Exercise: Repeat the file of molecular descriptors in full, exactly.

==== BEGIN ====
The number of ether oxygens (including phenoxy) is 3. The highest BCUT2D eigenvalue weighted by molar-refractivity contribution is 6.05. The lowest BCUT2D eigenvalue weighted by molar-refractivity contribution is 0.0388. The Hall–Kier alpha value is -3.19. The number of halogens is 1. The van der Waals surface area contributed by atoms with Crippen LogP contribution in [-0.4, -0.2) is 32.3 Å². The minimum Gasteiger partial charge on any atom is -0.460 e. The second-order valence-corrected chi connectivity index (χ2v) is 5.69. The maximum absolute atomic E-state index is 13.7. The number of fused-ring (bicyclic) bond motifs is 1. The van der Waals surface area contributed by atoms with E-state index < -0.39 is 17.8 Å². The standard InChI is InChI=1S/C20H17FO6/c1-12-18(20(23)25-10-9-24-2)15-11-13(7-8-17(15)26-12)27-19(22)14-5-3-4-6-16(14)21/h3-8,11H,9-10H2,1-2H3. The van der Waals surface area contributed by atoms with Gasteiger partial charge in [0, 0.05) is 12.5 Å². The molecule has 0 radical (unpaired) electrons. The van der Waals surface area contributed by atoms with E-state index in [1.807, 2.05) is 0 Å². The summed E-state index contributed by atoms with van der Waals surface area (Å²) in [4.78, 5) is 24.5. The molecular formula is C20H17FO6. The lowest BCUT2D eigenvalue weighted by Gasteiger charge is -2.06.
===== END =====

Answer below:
The number of ether oxygens (including phenoxy) is 3. The highest BCUT2D eigenvalue weighted by molar-refractivity contribution is 6.05. The lowest BCUT2D eigenvalue weighted by molar-refractivity contribution is 0.0388. The Hall–Kier alpha value is -3.19. The number of halogens is 1. The van der Waals surface area contributed by atoms with Crippen LogP contribution in [-0.4, -0.2) is 32.3 Å². The minimum Gasteiger partial charge on any atom is -0.460 e. The second-order valence-corrected chi connectivity index (χ2v) is 5.69. The maximum absolute atomic E-state index is 13.7. The number of fused-ring (bicyclic) bond motifs is 1. The van der Waals surface area contributed by atoms with E-state index < -0.39 is 17.8 Å². The standard InChI is InChI=1S/C20H17FO6/c1-12-18(20(23)25-10-9-24-2)15-11-13(7-8-17(15)26-12)27-19(22)14-5-3-4-6-16(14)21/h3-8,11H,9-10H2,1-2H3. The van der Waals surface area contributed by atoms with Gasteiger partial charge in [0, 0.05) is 12.5 Å². The molecule has 0 radical (unpaired) electrons. The van der Waals surface area contributed by atoms with E-state index in [1.807, 2.05) is 0 Å². The summed E-state index contributed by atoms with van der Waals surface area (Å²) in [4.78, 5) is 24.5. The molecular formula is C20H17FO6. The lowest BCUT2D eigenvalue weighted by Gasteiger charge is -2.06.